Retired 4-star: Fewer U.S. troops could do job in Afghanistan
The former top commander in Afghanistan said he initially recommended that 13,600 U.S. troops remain in the country when the American combat role there ends after 2014, but believes the mission could still be accomplished with less.
“I always believed that was the number that I should recommend,” retired Marine Gen. John Allen said of the 13,600 recommendation. A lower number would accomplish the job, but require more assistance from allies, he said.
The issue of what size residual force to leave in Afghanistan has been the subject of debate as the United States grapples with winding down a war that has lasted more than 10 years.
“The question is if you get a number less than that can you still accomplish the mission,” Allen said. “I believe there was a number less than that that could still accomplish the mission with acceptable risk.” Allen declined to specify the lesser number.
However, the German defense minister said after a NATO meeting in February that then-Defense Secretary Leon Panetta said he envisioned between 8,000 and 12,000 troops in Afghanistan after 2014.
The White House has not reached a decision on numbers.
Republicans, such as Sen. John McCain, have accused the Obama administration of accelerating the pace of the drawdown too quickly, potentially jeopardizing military gains by not leaving a robust force behind. The Afghans also have expressed worries about being abandoned.
Marine Gen. Joseph Dunford, who assumed command in February from Allen, said recently that he has not yet made a recommendation but would see how Afghan security forces perform as a new fighting season opens.
This is the first fighting season with Afghan security forces leading most operations. “I believe this summer will be the bellwether for Afghan performance into 2014,” Dunford told the Senate Armed Services Committee recently.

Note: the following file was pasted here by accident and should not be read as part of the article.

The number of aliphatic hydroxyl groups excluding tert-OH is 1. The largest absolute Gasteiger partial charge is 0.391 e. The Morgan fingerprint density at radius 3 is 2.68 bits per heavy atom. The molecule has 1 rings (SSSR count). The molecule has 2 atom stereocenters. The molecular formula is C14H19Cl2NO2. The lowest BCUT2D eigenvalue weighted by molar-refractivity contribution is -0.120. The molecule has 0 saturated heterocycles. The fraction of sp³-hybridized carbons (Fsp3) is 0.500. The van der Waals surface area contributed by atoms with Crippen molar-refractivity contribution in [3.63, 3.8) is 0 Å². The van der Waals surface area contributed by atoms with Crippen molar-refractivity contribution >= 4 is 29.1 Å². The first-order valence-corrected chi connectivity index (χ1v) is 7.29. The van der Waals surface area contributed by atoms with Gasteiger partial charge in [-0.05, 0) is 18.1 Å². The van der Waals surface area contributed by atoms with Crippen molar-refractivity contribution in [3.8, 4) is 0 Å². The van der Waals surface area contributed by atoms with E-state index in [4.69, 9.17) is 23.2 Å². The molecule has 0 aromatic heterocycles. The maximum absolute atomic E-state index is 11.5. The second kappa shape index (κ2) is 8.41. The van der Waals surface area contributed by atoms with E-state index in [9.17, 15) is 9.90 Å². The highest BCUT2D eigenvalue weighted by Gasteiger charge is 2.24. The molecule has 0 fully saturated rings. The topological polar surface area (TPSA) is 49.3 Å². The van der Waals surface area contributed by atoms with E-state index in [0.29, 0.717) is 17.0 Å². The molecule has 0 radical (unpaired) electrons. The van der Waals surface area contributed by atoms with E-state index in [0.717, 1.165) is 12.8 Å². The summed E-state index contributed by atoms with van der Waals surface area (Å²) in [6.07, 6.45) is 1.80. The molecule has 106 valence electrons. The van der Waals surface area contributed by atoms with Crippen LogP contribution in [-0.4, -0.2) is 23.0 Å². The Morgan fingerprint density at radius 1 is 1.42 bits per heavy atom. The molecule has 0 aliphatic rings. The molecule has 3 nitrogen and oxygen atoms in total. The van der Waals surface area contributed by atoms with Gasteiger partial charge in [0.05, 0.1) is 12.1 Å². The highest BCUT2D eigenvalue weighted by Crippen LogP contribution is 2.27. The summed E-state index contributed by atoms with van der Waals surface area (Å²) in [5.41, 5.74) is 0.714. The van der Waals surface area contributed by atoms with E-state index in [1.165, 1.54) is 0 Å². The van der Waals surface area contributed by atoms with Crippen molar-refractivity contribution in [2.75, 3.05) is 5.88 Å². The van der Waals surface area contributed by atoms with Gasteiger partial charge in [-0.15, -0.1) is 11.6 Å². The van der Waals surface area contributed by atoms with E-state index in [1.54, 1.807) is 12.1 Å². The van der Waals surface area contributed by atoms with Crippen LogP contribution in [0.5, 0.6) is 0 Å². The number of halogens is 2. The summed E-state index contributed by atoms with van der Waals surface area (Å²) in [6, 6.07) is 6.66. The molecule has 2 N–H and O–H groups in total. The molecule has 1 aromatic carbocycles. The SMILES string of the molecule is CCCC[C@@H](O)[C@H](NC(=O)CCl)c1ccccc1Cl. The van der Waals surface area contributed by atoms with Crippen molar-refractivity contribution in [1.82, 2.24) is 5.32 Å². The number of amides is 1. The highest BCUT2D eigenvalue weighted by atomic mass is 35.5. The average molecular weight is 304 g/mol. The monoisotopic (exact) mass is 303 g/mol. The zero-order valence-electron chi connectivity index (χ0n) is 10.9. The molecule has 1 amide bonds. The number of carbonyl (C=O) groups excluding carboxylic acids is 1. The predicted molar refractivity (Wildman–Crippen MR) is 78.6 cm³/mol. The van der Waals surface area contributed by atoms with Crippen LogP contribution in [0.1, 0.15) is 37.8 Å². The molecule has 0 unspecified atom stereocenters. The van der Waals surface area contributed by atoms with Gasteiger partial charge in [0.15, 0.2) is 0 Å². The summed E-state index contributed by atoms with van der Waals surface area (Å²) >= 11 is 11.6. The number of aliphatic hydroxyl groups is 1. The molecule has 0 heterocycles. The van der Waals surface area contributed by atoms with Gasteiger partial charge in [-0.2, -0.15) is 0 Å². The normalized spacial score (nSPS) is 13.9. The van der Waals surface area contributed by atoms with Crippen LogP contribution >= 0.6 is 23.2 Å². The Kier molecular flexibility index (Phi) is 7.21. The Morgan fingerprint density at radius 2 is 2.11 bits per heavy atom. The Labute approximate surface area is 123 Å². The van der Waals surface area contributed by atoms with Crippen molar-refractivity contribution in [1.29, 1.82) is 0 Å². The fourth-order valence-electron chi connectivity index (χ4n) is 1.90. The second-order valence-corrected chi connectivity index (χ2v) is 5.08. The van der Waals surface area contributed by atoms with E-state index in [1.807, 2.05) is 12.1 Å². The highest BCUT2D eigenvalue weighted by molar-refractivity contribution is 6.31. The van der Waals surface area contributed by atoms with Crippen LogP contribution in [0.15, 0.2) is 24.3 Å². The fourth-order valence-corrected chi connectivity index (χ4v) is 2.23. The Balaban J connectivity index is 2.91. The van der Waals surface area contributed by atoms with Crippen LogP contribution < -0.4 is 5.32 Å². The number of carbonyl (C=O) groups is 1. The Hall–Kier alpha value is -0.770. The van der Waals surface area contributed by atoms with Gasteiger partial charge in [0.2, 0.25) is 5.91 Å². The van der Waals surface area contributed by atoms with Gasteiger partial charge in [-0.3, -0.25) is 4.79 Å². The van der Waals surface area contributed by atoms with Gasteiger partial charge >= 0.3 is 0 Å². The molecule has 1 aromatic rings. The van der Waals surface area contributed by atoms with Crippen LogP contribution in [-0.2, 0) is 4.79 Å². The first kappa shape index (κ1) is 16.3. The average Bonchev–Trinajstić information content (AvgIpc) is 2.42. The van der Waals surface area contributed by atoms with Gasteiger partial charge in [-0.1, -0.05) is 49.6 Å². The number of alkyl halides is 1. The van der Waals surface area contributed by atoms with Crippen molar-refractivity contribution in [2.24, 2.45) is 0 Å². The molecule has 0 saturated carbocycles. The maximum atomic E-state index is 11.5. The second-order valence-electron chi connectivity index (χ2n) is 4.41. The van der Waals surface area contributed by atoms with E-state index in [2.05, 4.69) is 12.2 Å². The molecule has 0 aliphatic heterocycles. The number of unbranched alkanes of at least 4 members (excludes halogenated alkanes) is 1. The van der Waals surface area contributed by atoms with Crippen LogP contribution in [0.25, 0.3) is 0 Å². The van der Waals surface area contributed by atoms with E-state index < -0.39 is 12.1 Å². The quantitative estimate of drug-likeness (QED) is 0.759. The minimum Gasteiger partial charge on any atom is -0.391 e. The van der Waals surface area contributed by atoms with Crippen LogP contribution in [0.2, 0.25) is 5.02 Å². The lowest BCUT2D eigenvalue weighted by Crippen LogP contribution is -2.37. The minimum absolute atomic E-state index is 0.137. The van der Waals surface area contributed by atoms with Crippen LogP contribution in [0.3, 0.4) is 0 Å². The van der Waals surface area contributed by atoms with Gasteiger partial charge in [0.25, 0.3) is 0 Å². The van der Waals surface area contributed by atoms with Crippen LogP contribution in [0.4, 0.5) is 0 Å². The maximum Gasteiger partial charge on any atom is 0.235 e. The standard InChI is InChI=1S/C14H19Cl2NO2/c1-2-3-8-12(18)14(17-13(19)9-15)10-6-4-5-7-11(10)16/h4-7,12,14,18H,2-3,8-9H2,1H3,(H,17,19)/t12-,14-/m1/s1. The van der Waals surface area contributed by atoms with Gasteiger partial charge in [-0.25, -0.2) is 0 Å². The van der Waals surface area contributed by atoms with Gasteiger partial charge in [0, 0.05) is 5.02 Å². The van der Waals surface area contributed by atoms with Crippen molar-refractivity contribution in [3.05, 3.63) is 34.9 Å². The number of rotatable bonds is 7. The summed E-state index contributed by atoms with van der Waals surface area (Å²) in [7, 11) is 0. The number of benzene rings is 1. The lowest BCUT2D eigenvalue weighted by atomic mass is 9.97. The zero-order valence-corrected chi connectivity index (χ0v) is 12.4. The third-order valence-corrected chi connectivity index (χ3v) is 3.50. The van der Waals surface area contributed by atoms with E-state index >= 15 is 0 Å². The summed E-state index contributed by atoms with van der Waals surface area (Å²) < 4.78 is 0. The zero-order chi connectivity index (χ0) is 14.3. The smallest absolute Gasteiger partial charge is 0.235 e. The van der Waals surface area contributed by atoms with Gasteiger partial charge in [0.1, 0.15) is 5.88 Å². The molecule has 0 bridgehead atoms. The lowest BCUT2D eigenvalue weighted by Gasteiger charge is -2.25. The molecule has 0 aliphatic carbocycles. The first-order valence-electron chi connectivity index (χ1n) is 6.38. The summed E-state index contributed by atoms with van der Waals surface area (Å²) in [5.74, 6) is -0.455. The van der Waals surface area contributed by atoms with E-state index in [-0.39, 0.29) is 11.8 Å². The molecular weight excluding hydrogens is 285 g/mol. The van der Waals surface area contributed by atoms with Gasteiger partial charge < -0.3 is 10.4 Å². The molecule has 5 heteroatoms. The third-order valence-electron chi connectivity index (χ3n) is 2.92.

After 2014, U.S. forces will provide advisers for the Afghan security forces and a counterterrorism force capable of targeting al-Qaida militants. U.S. allies are also expected to contribute to the adviser mission.
Coalition advisers will be embedded in the Defense and Interior ministries and at the corps level, where top-level operations are planned, around the nation. Coalition forces will also be required to provide security for some U.S agencies that remain in Afghanistan.
“The United States has been very clear: We are going to put a military force into Afghanistan post-2014 to train, advise, assist and conduct (counterterrorism),” Allen said. “That is a certainty.”
Dunford and Allen said the specific number of forces is less critical than assuring the Afghans that the United States and its allies will not abandon them when the combat mission ends at the end of 2014.
The current climate of uncertainty worries the Afghans, Allen said.
“In the absence of clarity of what the post-2014 period will look like we are going to see increasingly, I believe, a hedging strategy,” Allen said.
The climate of uncertainty makes businesses less willing to invest and neighboring countries hesitant to support a peace process, Allen said. Women, who were severely repressed under the Taliban and have since won back a number of rights, are also worried.
“I know they are very concerned about having clarity about the future,” Allen said.
“The longer we don’t have that clarity, the more difficult it will be to walk back those hedging strategies,” Allen said.
Allen, who stepped down from the Afghanistan command in February, is officially retired from the Marine Corps.